Comfort Movies To Lose Yourself In
Movies have a way of distracting you from the norm, of transporting you away to a different world. You can distract yourself, amuse yourself or live vicariously through the characters.
Movies have a way of distracting you from the norm, of transporting you away to a different world. You can distract yourself, amuse yourself or live vicariously through the characters. It’s a form of comfort that we find ourselves turning to more and more as the days run into one another. It can be really hard to scroll through the same few suggestions that Netflix gives you. Especially when you consider we are now entering our third lockdown. Well, have no fear. With the help of a few trustworthy Instagram followers we have compiled a list of ten comfort movies to lose yourself in!
Stranger Than Fiction (2006)
This movie can help so much with processing your emotions. IRS auditor Harold Crick (Will Ferrell) wakes one day to realise he can hear his life being narrated. When the narrator suddenly declares Harold will soon die, the rest of the movie follows him trying to find the voice and convince it to let him live.
An interesting, insightful movie that brings you through the stages of grief.
Eternal Sunshine of the Spotless Mind (2004)
This movie is a wild ride, full of twists and turns. There’s a part of each of us that can relate to the story of Joel (Jim Carey) and Clementine (Kate Winslet). After an argument, Clementine turns to Lacuna, a firm that erases all of her memories of their relationship. When Joel finds out, heartbroken, he decides to do the same. A PSA for all of us who wished this technology existed.
The Fifth Element (1997)
Based in the 23rd Century, Earth is about to be wiped out by pure evil…or a big ball of fire? Either way, only former soldier, turned cab driver Corbin Dallas (Bruce Willis) can save the planet after a mysterious orange-haired beaut, Leeloo (Mila Jovovich) falls into his taxi and changes his life course. Star-studded cast.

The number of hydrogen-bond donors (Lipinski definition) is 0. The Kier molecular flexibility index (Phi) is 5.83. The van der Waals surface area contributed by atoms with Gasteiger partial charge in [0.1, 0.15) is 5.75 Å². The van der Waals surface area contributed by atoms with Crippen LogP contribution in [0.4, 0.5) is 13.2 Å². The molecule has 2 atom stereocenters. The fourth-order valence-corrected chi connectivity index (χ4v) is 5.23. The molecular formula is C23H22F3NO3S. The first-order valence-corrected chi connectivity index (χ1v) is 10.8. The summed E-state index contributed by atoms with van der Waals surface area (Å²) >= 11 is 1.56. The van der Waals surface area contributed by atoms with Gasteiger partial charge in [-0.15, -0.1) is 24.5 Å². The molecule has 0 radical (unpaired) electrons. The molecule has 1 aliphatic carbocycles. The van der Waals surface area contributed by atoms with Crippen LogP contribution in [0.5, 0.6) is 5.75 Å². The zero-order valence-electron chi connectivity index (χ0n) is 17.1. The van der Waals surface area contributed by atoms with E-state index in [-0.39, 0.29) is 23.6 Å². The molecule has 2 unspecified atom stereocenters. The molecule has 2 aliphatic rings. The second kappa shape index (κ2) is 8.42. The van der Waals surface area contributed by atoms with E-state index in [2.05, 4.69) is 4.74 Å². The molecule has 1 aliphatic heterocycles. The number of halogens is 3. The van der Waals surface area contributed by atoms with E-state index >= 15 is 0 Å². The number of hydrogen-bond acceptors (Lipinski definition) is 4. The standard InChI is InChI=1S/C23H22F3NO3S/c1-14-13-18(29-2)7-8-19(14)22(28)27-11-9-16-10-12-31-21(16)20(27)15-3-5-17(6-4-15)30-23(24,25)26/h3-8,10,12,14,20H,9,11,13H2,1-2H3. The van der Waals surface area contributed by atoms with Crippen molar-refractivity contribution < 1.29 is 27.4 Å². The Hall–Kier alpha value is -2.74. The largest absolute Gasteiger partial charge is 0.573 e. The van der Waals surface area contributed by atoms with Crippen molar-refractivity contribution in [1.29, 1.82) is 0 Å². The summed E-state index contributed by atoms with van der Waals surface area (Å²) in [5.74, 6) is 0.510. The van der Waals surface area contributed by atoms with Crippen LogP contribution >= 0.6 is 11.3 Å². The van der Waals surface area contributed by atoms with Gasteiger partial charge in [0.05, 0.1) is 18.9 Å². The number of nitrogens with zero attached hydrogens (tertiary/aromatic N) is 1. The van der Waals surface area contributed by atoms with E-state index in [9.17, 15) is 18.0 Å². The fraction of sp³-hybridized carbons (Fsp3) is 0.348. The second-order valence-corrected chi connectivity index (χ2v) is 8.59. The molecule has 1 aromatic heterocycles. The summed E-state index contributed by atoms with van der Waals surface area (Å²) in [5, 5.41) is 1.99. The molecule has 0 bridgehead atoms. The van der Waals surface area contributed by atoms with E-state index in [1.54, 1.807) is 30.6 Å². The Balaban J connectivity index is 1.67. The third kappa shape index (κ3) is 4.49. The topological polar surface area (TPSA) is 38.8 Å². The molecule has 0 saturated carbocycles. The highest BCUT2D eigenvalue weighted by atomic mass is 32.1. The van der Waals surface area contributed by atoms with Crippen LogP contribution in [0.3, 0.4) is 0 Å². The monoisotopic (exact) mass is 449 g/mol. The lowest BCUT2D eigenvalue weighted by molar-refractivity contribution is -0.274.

Practical Magic (1998)
A story of love, death, sisters and magic. This movie is wrapped up in so much nostalgia, you could cry thinking of the cover of the videotape. What was going on in the nineties, they were really out there pushing all of us weirdo kids into witchcraft (I lived for it. I still do.) Plus, you’ve got Sandra Bullock and Nicole Kidman back in the day. This movie is a win.
Mean Girls (2004)
Before there was Pitch Perfect, there was Mean Girls. For all my bitches. This one’s for you. There are so many quotable moments from this movie and the cast is actually impeccable. It gets a lot of shit for being a “chick flick” but it’s hilarious. It’s probably one of the only original movies to be hilarious, laugh out loud funny and have female-led cast, that wasn’t a reboot of a formerly all-male cast. (seriously can you just write better female characters, instead of just throwing a girls name on a script we’ve already seen!!!!!) Pitch Perfect did a great job of trying to follow this, but they effed it with the sequels.
Big Fish (2003)
A Tim Burton story about father and son. Fantastical and emotional. William (Billy Cruddup) has always believed his father, Edward (Albert Finney), to be exaggerating his tales. Straining their relationship. When Edward becomes sick, he continues to recount his wondrous stories. William, now a journalist, begins to investigate and discover the truth once and for all. So great, they actually made it a musical!
The Craft (1996)
It wasn’t a joke, the nineties pushed that witch agenda on us, hard. You could argue that this movie is essentially a dramatic version of Mean Girls, just with edgier clothes and witchcraft. In fact, that’s exactly what it is!
Watch it for the fashion alone. The nineties are all the rage these days.
Indiana Jones (trilogy)
We all grew up with Harrison Ford and his hat and whip. An adventurer. Look there’s a lot of things about these movies that haven’t aged well and Amy pointing out to Sheldon how the whole Raiders movie didn’t actually need any interruption from Indiana Jones to forward the plot definitely put a downer on things – but the original trilogy is a comfort day that plans itself.
Seven Brides for Seven Brothers (1954)
Another movie that definitely did not age well. Seven brothers kidnap seven women from a local town and essentially ‘stockholm syndrome’ the shit out of them until they fall in love. It’s mental but it’s set to music and it was the fifties!
Bless your beautiful hide!
Any Disney movie would really have fit into this lift. The nostalgia of our childhoods tend to bring great comfort. Hercules is one of those movies with an excellent cast (James Woods, Tate Donovan, Danny DeVito.) and a fantastic soundtrack. The muses are the carrier of this movie, utilising the music as a narration platform was a stroke of genius.
Well, there you have it! A go-to guide if you’re needing a bit of inspiration. What do you think of our list? Let us know in the comments which movie you would add!